This seemed like a logical solution to me – however the question I would ask is – have I missed something totally obvious? Does the solution I propose make any sense at all, or is there a clearly superior solution which is staring me in the face?
In my application the data in the main internal table is always the same, but the ORDER in which the fields appear in an ALV output, and indeed which fields are suppressed, varies according to the nature of about three or four fields which get input by the user on the selection screen – it would be really confusing if I explained the exact details of how the decision is made, in essence it is to do with the product and what the user is trying to do and it is SO complicated – but how to go about setting up the ALV field catalogue?
In the application as it is now, it works fine, but when one new developer saw how it worked – ten years ago – he was physically sick. It is basically a never ending series of IF / ELSEIF statements.
If (complicated set of conditions)
PERFORM add_field USING ‘LIKP’ “VBELN’ hotspot new_length etc
PERFORM add_field USING something else etc
dozens more lines
ELSEIF (another complicated set of decision)
the same sort of thing, with different fields in different order
As there are loads of fields in every case and one line of code to add each field, the code goes on for ever and is totally unreadable. There has to be a better way. You might wonder why the common fields are not added first before the conditional processing, but the problem is that the display order is totally different in every case. Sometimes the key field is even different. Naturally the display order is also changing all the time. What was vital in 2007 is redundant in 2010 etc. Oh, and in Australia “they” don;t want users to be able to store user-specific variants (though in the UK that is a requirement).
I thought of three ways to do this without a never ending string of IF statements:-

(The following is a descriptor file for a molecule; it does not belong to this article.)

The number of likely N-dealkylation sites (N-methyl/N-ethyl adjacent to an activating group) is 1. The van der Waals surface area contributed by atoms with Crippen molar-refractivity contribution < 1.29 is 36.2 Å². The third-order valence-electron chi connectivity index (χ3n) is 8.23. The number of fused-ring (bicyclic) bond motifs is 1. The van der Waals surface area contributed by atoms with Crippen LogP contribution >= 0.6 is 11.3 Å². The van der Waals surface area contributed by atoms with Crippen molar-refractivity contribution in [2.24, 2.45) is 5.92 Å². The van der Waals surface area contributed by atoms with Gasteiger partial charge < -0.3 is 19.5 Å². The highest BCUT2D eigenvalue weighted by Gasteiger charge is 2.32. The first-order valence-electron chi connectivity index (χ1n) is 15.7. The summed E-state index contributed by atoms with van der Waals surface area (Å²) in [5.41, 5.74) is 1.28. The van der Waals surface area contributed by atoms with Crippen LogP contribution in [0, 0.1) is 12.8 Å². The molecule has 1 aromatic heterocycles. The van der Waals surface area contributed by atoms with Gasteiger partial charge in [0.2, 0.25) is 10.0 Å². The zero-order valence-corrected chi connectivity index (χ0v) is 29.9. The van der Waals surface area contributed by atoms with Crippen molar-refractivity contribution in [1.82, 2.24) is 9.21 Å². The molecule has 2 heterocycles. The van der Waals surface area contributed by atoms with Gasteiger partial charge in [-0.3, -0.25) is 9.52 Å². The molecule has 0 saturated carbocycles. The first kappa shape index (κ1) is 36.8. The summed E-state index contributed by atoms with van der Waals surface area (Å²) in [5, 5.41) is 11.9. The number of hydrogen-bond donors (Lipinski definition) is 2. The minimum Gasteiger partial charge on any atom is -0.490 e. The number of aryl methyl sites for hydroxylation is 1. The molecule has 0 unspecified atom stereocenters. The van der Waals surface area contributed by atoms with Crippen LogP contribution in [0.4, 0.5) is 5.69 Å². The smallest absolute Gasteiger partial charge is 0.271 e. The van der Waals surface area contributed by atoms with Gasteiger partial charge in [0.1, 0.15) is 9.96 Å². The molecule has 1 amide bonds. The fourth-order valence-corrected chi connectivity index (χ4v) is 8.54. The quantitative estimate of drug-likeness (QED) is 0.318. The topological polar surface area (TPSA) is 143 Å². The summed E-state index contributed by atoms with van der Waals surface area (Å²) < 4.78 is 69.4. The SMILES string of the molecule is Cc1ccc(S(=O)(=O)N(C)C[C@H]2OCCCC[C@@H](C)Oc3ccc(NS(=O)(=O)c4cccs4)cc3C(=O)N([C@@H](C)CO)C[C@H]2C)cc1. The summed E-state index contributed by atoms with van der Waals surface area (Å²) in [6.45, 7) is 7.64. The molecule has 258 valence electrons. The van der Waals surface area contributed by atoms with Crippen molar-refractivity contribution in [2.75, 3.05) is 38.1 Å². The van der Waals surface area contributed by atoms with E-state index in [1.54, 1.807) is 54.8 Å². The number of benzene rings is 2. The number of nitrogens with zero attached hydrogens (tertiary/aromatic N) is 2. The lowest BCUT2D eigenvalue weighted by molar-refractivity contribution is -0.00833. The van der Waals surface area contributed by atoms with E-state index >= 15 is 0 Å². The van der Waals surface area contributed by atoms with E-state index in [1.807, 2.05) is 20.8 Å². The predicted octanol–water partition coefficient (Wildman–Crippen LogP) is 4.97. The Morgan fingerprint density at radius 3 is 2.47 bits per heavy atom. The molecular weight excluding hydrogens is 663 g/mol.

- Define a sub-class for each situation, which redefines a method to say what fields need to be added
- Create one or more Z tables, with key fields based on the fields that influence the decision, and then store the field order
- As the rules are quite complex, I was wondering if BRF plus could be appropriate in such a situation? I have been reading the SAP press book on the subject every lunchtime in the beer garden near work in Germany for the last few weeks, and the “decision table” option described sounds like a possible fit.
So, once again I would ask – are any of these a logical way forward, and if so which one is the best? Or is there a much better, much more obvious way?
That’s all Folks
In my next blog I will start with what has already been done so far in order to keep programs in line between the two SAP systems despite the many differences between customising, business process etc, and then move on to comparison between the way certain functionality is implemented currently and some proposed new ways.
I wait with some trepidation for any feedback, I have found in the past it can get quite nasty!
Cheersy Cheers from Moscow,
2013/07/07 – It is fourteen months since I wrote this blog post, and I have come a long way on my understanding of OO programming, though it is a long had slog. I have managed to get myself in a position where I do the vast bulk of the maintenance work on the main application I describe above, and I am very slowly changing it into a state where it is more universally portable, and testable.
The blog below describe this very slow journey in some detail…
Related Blog Posts
Subsequent blogs in this series:-
Other OO blogs I have written:-